What authority does the officer have to assume you do not have a permit and stop you? Same goes for driving. There is no law allowing an officer to stop you in your car to make sure you have the proper government issued permission slip. And if I read Iowa Code 724 correctly, there is not a section that allows for him to stop you for that reason alone.

I could be wrong. Probably am.

Sent from my SCH-R970 using Tapatalk

I'd argue that the government does not have the authority to demand a permission slip to carry a weapon or drive a car. Since licenses to drive and permits to carry weapons are both issued on a shall issue basis the ability of the government to deny these rights arbitrarily is largely moot. The problem I have is the violation of my Fourth Amendment rights of being required to produce such documents upon demand upon exercising my right to travel or to carry weapons. The government should not be allowed to violate one right in order to exercise another.

Oh, and officers do claim the authority to stop drivers to verify you have your papers in order.
http://coolice.legis.iowa.gov/cool-...ry=billinfo&service=iowacode&ga=83&input=321K

321K.1 ROADBLOCKS CONDUCTED BY LAW ENFORCEMENT
AGENCIES.
1. The law enforcement agencies of this state may conduct
emergency vehicle roadblocks in response to immediate threats to the
health, safety, and welfare of the public; and otherwise may conduct
routine vehicle roadblocks only as provided in this section. Routine
vehicle roadblocks may be conducted to enforce compliance with the
law regarding any of the following:
a. The licensing of operators of motor vehicles.
b. The registration of motor vehicles.
c. The safety equipment required on motor vehicles.
d. The provisions of chapters 481A and 483A.
2. Any routine vehicle roadblock conducted under this section
shall meet the following requirements:
a. The location of the roadblock, the time during which the
roadblock will be conducted, and the procedure to be used while
conducting the roadblock, shall be determined by policymaking
administrative officers of the law enforcement agency.
b. The roadblock location shall be selected for its safety
and visibility to oncoming motorists, and adequate advance warning
signs, illuminated at night or under conditions of poor visibility,
shall be erected to provide timely information to approaching
motorists of the roadblock and its nature.
c. There shall be uniformed officers and marked official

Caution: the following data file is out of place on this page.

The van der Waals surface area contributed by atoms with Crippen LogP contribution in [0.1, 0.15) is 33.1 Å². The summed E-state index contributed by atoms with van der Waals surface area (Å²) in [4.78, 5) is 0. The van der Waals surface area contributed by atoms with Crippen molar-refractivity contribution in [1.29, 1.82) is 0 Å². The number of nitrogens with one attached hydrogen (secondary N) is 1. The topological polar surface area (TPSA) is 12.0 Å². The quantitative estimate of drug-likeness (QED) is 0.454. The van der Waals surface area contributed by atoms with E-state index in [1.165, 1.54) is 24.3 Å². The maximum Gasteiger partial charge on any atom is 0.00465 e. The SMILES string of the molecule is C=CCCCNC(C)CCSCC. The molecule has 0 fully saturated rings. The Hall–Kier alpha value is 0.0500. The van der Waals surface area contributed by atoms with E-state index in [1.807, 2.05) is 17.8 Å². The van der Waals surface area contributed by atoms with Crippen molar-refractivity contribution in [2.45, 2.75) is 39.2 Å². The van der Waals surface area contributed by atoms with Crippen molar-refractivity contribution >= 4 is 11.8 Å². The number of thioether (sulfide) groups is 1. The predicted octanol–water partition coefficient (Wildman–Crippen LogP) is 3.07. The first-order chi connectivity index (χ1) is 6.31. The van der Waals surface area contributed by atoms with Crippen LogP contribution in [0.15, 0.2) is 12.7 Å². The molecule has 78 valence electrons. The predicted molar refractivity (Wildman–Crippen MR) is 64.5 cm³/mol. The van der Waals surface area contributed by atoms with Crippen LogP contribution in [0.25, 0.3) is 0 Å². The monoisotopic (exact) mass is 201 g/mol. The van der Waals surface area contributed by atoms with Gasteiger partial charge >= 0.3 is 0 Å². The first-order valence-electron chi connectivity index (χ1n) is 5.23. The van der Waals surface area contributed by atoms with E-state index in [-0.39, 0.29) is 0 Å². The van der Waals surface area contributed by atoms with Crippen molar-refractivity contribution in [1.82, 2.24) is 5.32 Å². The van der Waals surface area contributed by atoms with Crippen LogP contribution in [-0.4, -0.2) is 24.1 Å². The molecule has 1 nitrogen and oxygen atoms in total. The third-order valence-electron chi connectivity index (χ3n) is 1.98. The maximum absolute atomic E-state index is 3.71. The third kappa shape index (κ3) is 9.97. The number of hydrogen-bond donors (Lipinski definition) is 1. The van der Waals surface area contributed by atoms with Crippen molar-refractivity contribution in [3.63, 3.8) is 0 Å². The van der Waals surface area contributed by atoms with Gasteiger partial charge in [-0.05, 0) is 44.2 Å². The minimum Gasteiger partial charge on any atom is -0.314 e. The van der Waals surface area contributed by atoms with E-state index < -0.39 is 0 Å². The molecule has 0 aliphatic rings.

vehicles of the law enforcement agency or agencies involved, in
sufficient quantity and visibility to demonstrate the official nature
of the roadblock.
d. The selection of motor vehicles to be stopped shall not be
arbitrary.
e. The roadblock shall be conducted to assure the safety of
and to minimize the inconvenience of the motorists involved.
3. A law enforcement agency conducting a roadblock in accordance
with this section may require the driver to provide proof of
financial liability coverage required under section 321.20B.

The chapters 481A and 483A mentioned are Iowa code on wildlife, fishing, hunting, and firearms. I can't find it right now but as I recall the definition of "hunting" is written broadly enough that it basically takes the word of the officer to declare that you are hunting. If the officer can claim you are hunting and you don't have the proper license then you get to go away for a while. While we're on the topic of broad definitions the law on public intoxication is quite broad, an officer's word is about all it takes to convict.

http://coolice.legis.iowa.gov/cool-...=billinfo&service=iowacode&ga=83&input=123.46
2. A person shall not use or consume alcoholic liquor, wine, or
beer upon the public streets or highways. A person shall not use or
consume alcoholic liquor in any public place except premises covered
by a liquor control license. A person shall not possess or consume
alcoholic liquors, wine, or beer on public school property or while
attending a public or private school-related function. A person
shall not be intoxicated or simulate intoxication in a public place.

A person violating this subsection is guilty of a simple misdemeanor.

I have heard of abuse of this part of Iowa Code. An officer can arrest someone by simply declaring the person drunk or "simulating intoxication". The charge may not stick if challenged but they will ruin your day. This part of Iowa Code is usually used to clear the streets of what police think is too many college students in one place. I can see this abused to discourage open carry. Depending on how one interprets the law a conviction of public intoxication may indicate addiction and therefore invalidate any permit to carry weapons.

As I see it the laws are written in such a way that officers can stop anyone at any time and demand "papers". They can claim you are hunting, drunk, or armed to justify the stop. If you are driving then they can take blood, urine, or breath.

321J.6 IMPLIED CONSENT TO TEST.
1. A person who operates a motor vehicle in this state under
circumstances which give reasonable grounds to believe that the
person has been operating a motor vehicle in violation of section
321J.2 or 321J.2A is deemed to have given consent to the withdrawal
of specimens of the person's blood, breath, or urine and to a
chemical test or tests of the specimens for the purpose of
determining the alcohol concentration or presence of a controlled
substance or other drugs, subject to this section.

If you are driving then the law claims you have given consent for a drug test.

So much for "land of the free".
 

Tucker6900

Regular Member
Joined
Jul 10, 2008
Messages
1,276
Location
Iowa, USA
Had an interesting conversation with my attorney about this issue.

He stated, as I believe grapeshot also stated, if you have a permit, there is no need to produce. According to the constitution, an officer has to have RAS that you are carrying illegally to stop you and demand a permit. Technically, if you have a permit you dont have to show it. Doesnt make much sense, but that is his take on it. It goes along the lines of driving without a license. If an officer has no idea whether you have a license or not, he cabt just stop you to check.

I think we are on to something and all we need now is a good court case to back it up.

Edit to add...I AM NOT A LAWYER. MY LAYWER IS MINE. HIS INFORMATION WAS GIVEN TO ME AT REQUEST. DONT TAKE MY 2ND HAND ADVICE AS LEGAL ADVICE.
 

Maverick9

Regular Member
Joined
Apr 7, 2013
Messages
1,404
Location
Mid-atlantic
You can bet the farm that many officers do not have anything like this level of understanding of the law. It actually works in their behalf because they can make it up on the spot.